Heritage breeds can reproduce naturally. However, they often have a strong tendency towards getting broody. As a result of those natural instincts, they will go to great lengths to hide their eggs in a secret nest to keep them from you.
For best results, you need to confine laying turkeys to locations that don’t have a lot of options for potential nesting areas. Then, they are more likely to use the nests you provide to make egg collecting easier. Many people use large dog-kennel type spaces for this purpose.
5. Good Mothers are Hard to Find
As I mentioned earlier, turkeys require a lot of tender, attentive care for at least the first three weeks of life. Just like not all of us poultry keepers are in for that much work, the same seems to be true of turkey hens.
Some turkey hens have effective nurturing skills. Some simply do not. Many turkey moms seem to lose interest after a few days even though their babies still need patient mothering.
You can improve your success rate by confining the turkey moms and chicks to their own dedicated brooding area. Then, for naturally neglectful moms, be prepared to step in and assist with chick care just as you would if you brooded them without a turkey hen.
For best results, do not leave your turkey hens and their chicks in with the rest of your poultry population for the first few weeks.
6. Curiosity Kills Turkeys
There’s an old saying that turkeys are so dumb they can even drown in the rain. Well, I don’t agree with the “dumb” part. But all the turkeys I have known have been full of curiosity. Like cats, their curiosity does seem to get them into predicaments they don’t survive.
My first losses came when 5 turkey poults, not even 2 weeks old, flew over a 6-foot divider in my greenhouse to get to the other side. Three of them managed to get inside the lidded barrels we use as heat mass and drown. Another knocked over a shovel and was lethally injured.
Then, much later, a posse of bold turkey explorers ventured deep into the woods that surround our house. All my other poultry seemed to have the natural instincts to stay in our 2.5 cultivated acres. I think the turkeys, though, couldn’t resist the lure of their genetically preferred habitat.
This group went so far into the woods that they got lost. Then, they made a huge racket to get me to fetch them. I did. Unfortunately, it took me a while to get through the briers and rhododendron. By the time I found them, several had been attacked by predators due to all the noise they were making.
After that, I realized the only way to raise turkeys with any kind of decent return rate was in total confinement.
7. Expensive Tastes
Turkeys also require higher protein feed for good development. They will need game feed or 28-30% protein feed until they are full-grown. Since that costs significantly more than chick and chicken feed, that means it costs you more to feed them.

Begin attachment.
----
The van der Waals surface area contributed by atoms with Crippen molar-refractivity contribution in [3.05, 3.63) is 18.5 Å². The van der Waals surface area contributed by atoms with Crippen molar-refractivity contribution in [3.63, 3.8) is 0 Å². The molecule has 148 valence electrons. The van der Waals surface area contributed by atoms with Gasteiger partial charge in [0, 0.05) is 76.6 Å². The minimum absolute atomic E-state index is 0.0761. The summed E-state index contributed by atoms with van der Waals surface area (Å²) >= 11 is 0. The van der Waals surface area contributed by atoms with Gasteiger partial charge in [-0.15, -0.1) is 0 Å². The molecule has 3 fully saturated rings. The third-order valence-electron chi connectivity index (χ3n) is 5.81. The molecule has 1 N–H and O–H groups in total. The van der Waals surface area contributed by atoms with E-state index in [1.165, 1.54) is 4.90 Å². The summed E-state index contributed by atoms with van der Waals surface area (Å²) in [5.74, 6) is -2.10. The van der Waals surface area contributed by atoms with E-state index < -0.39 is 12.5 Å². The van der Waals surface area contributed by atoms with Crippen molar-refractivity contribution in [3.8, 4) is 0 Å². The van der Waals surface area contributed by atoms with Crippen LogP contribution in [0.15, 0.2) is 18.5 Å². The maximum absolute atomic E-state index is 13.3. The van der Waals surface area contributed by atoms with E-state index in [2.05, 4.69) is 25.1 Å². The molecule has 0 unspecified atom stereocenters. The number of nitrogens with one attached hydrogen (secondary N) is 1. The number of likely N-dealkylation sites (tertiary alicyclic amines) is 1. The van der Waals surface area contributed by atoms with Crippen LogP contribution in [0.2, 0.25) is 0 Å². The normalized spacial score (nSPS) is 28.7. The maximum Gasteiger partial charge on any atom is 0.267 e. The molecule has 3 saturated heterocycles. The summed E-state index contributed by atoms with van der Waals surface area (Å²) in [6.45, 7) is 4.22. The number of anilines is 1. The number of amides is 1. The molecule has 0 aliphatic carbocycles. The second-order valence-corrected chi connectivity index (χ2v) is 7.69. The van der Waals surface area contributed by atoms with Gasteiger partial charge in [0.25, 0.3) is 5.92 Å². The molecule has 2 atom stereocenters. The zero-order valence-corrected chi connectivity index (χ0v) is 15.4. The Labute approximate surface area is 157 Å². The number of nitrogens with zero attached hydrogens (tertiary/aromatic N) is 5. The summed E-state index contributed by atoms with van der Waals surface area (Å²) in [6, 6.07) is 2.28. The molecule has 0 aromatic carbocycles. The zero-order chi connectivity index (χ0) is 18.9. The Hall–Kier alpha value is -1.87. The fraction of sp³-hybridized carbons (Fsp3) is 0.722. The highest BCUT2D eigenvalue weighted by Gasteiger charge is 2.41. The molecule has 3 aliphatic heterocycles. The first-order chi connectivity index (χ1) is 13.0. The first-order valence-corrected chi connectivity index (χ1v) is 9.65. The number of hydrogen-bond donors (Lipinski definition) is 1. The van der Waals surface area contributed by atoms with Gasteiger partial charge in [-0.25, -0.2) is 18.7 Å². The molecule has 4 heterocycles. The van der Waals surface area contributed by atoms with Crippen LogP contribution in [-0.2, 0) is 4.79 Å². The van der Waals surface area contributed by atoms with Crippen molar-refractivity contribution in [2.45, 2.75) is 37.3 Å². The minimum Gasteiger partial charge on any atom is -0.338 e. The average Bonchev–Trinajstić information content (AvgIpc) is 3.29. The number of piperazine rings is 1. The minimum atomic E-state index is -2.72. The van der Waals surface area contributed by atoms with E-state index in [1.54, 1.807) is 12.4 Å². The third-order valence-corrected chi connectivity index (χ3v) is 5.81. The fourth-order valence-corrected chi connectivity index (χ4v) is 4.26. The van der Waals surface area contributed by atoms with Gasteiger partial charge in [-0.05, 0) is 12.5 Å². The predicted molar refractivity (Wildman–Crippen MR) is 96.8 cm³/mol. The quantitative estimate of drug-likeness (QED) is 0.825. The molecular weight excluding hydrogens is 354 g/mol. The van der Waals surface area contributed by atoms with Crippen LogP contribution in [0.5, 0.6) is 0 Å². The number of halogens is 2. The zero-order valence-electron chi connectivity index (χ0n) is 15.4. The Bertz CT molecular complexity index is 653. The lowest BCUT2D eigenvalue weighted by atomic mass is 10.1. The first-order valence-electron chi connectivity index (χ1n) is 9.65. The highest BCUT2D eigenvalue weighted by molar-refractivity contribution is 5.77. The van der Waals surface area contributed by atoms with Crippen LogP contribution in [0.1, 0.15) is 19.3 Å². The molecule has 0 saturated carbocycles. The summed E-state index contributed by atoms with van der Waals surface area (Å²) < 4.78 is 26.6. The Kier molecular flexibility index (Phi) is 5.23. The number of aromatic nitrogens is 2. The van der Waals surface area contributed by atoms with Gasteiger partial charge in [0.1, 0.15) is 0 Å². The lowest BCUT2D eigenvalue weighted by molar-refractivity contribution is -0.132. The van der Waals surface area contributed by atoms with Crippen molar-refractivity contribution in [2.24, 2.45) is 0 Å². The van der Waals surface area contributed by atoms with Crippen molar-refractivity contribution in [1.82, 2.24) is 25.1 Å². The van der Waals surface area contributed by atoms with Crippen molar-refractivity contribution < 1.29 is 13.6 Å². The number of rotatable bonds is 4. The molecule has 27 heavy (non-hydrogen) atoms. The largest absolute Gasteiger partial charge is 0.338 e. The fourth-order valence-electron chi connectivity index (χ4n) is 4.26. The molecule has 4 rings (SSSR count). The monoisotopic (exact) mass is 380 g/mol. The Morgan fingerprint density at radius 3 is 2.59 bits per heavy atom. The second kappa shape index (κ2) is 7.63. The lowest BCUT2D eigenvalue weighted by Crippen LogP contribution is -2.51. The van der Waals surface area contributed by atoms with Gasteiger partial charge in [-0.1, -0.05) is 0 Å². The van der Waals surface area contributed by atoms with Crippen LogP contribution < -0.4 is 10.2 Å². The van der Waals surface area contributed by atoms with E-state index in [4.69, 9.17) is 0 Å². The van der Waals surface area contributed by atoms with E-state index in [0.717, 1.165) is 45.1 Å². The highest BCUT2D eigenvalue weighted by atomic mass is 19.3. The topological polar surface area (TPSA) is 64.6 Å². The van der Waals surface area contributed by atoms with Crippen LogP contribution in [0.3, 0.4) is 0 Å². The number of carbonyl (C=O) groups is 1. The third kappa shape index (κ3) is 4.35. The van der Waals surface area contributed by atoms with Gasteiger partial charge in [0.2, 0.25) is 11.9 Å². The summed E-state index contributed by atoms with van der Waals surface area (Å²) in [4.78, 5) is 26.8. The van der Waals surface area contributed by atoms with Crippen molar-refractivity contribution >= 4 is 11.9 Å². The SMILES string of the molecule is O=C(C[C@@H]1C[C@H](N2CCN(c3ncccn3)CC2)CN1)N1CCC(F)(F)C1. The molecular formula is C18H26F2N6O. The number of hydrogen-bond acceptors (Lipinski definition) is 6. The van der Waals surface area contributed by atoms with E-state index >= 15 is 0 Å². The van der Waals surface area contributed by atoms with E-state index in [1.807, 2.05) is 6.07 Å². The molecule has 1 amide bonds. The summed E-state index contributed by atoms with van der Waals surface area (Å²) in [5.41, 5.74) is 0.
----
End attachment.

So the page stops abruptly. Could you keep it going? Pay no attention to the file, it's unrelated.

On top of that, turkeys take about 3.5-4 pounds of feed per pound of weight they gain. This is a much higher ratio than you get from chickens (2.5:1) and is even a bit lower than you get from ducks (3:1).
In fact, it’s about the same feed to meat ratio as you get when you raise pigs. Pig food, though, is much cheaper than game bird feed. So, if you want cheap meat, turkeys are a terrible choice.
On the whole, raising turkeys for meat is costly meat per pound. Which is why we generally treat it as a special occasion food (or, hunt for wild turkeys).
8. Turkeys Terrorize Other Poultry
Once they leave the brooder, my chickens and ducks free range together in perfect harmony. Turkeys, however, seem to take great pleasure in terrorizing other poultry. So, they can’t join my regular flock in free-ranging.
Here’s an example of what can go wrong when raising turkeys and you mix them with other poultry.
Isabelle (Izzy), a Spanish Black that I kept for breeding (may she rest in peace) was relentless in attacking my male Muscovy ducks whenever they would mate my female ducks. Unfortunately, after months of doing this, one of my male ducks decided to mate Izzy instead.
He mounted her, she got away. He tried again, she escaped. So, then he picked her up, flew her into our pond and mated her there. I rescued her from the pond, but she’d already inhaled too much water. She only lived a few more hours.
Izzy was the only turkey I’ve had drowned by a Muscovy male. But, my other turkeys too were relentless in terrorizing smaller poultry. One poor chicken was almost torn to shreds by a mean-spirited Slate Gray Male before I gave up the idea of intermixing.
9. Blue Buckets = Bad Behavior
I live near a Low’s hardware store. So, I have a lot of their cheap, blue 5-gallon buckets. Unfortunately, I can no longer use them, except in my turkey free garden area.
Large blue buckets and even some white buckets with blue writing bring out the violent natures of even the sweetest turkeys. I suspect the relative size similarities and the color confuse sexually mature Tom’s into thinking buckets are competition. They will relentlessly attack buckets by breast-banging and wing-flapping until you drop it and they mate it.
Smaller buckets aren’t as problematic, thankfully!
Conclusion to Raising Turkeys
Now, if nothing I have said has convinced you to leave raising turkeys to others, then, you must really love turkey! If that’s the case, I can also tell you from experience that with good turkey-specific systems, you don’t have to lose as many turkeys as I did my first time through.
You can safely consider raising turkeys as long as you take into account these special concerns I’ve laid out above. Be prepared to handle a few extra challenges, set your expectations right for meat and egg production, and factor in additional costs, and losses.
Oh, and if you happen to fall in love with one of your exceptionally smart turkeys and decide to keep him as a pet, I hope you also get to experience the sheer joy of a turkey hug. There’s nothing like having a 40-pound gobbler put his head on your shoulder and sigh with contentment in your ear.